-"Parents should decide whether an undesirable act represents a direct challenge to their authority...to their leadership position as the father or mother. The form of disciplinary action they take should depend on the result of that evaluation. Do their actions constitute direct challenges to authority? Do they emanate from willful, haughty disobedience?"
-"In my opinion, spankings should be reserved for the moment a child (between the age of eighteen months to ten years old) expresses to parents a defiant "I will not!" or "You shut up!" When youngsters convey this kind of stiff-necked rebellion, you must be willing to respond to the challenge immediately. "
-"Appropriate punishment is not something parents do to a beloved child; it is something done for him or her."
-" Parents should be gentle with their child's ego, never belittling or embarrassing him or her in front of friends....self-esteem is the most fragile attribute in human nature."
-"The art of good parenthood revolves around the interpretation of meaning behind behavior."
-"Repeating the first point, the most vital objective of disciplining a child is to gain and maintain his respect."

2.) "The best opportunity to communicate often occurs after a disciplinary event."
" Parents should not dread or shrink back from confrontations with their children. These occasions should be anticipated as important events, because they provide the opportunity to convey verbal and nonverbal messages to the boy or girl that cannot be expressed at other times. Let me again stress that I am not suggesting that parents use excessive punishment in these encounters. To the contrary, a small amount of discomfort goes a long way toward softening a child's rebellious spirit. However, the spanking should be of sufficient magnitude to cause genuine tears. After emotional ventilation, the child will often want to crumple to the breast of his parent, and he should be welcomed with open, warm, loving arms. At that moment you can talk heart to heart. You can tell him how much you love him, and how important he is to you. You can explain why he was disciplined and how he can avoid the difficulty next time. This kind of communication is often impossible with other disciplinary measures, such as standing the youngster in the corner or taking away his favorite toy. A resentful child usually does not walk to talk....parental warmth after such discipline is essential to demonstrate that it is the behavior-not the child himself-that the parent rejects."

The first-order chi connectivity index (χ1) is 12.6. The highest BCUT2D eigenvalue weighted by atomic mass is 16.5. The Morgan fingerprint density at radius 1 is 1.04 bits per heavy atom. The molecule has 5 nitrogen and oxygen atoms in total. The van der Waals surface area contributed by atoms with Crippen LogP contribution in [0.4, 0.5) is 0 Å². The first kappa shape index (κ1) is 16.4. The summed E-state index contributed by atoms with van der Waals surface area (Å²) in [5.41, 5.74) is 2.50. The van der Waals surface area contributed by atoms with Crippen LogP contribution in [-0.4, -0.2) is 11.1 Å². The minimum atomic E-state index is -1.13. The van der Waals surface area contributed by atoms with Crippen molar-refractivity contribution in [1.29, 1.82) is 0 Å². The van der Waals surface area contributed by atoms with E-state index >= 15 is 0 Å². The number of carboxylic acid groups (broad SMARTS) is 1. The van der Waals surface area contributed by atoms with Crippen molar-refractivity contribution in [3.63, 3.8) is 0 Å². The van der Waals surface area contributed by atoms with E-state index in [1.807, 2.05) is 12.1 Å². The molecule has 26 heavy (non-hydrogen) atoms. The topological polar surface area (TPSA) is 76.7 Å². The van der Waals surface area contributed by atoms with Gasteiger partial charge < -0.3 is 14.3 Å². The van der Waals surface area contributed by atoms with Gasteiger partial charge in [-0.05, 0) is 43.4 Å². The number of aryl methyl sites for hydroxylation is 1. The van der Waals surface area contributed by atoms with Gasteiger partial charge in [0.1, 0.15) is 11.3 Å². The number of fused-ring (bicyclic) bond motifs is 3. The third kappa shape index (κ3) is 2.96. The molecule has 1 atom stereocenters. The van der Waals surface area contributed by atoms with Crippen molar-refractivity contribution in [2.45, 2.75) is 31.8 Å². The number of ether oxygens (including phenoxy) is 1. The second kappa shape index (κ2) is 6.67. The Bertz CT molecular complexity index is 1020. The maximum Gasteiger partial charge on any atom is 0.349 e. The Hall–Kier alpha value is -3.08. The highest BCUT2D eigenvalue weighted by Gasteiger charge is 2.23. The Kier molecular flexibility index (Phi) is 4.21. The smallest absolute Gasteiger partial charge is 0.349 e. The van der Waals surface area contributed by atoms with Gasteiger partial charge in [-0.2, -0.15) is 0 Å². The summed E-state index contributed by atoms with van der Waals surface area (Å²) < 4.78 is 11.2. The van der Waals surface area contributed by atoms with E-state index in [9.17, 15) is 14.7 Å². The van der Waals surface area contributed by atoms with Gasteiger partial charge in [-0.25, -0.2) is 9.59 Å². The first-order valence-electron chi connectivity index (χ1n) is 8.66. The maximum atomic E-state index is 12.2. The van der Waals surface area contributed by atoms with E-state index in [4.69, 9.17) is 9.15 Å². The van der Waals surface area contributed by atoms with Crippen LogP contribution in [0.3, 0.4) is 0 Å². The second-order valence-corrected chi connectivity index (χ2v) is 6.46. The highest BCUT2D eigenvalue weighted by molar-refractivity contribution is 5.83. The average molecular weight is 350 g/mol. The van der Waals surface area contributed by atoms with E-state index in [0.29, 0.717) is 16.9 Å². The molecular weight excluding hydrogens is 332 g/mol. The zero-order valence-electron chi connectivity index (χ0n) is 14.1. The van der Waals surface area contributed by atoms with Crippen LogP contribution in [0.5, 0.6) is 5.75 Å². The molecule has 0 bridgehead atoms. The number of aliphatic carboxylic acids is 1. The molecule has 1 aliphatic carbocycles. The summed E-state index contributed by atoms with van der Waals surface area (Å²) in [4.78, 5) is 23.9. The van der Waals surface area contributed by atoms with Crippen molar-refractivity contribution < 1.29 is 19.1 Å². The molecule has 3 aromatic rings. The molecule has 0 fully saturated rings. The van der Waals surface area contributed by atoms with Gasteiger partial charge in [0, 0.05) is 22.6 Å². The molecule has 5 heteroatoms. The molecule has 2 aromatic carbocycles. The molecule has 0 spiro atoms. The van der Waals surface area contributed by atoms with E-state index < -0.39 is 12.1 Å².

3.) "Control without nagging (it is possible)."
-"Parents often use anger to get action instead of using action to get action....Trying to control children by screaming is as utterly futile as trying to steer a car by honking the horn."
-Dobson suggests a squeeze of the shoulder muscle called the trapezius muscle, lying snugly against the base of the neck, to help in getting the message across that you expect to be listened to and obeyed as the parent. In his case study story, he used an eight year old boy. When this muscle is firmly squeezed, it sends little messengers to the brain saying, "This hurts: avoid recurrence at all costs." The pain is only temporary; it can cause no damage at all. But it is an amazingly effective and practical recourse for parents when their youngster ignores a direct command to move.
-A forewarning should be given (such as "You have 15 more minutes of play.")
-Setting the alarm clock or stove buzzer is wise.
-When buzzer sounds, parent quietly tells child to go take his bath.
-If he didn't move immediately, his shoulder muscle could have been squeezed.
-The parent must recognize that the most successful techniques of control are those which manipulate something of importance to the child.
-Dobson goes on to further explain and give examples as to why the shoulder squeeze is not an act of brutality, but rather a much better choice than an angry, nagging influence that is always ignored by the child, whose words carrying no weight,( thus bringing the parent to the end of their rope, which is dangerous in and of itself.)


I thought these were interesting and enlightening. I am really excited about my two friend's posts that will be up and ready to read in a few days. I have heard a little bit of what they are going to share, and I just can't wait to read all about it.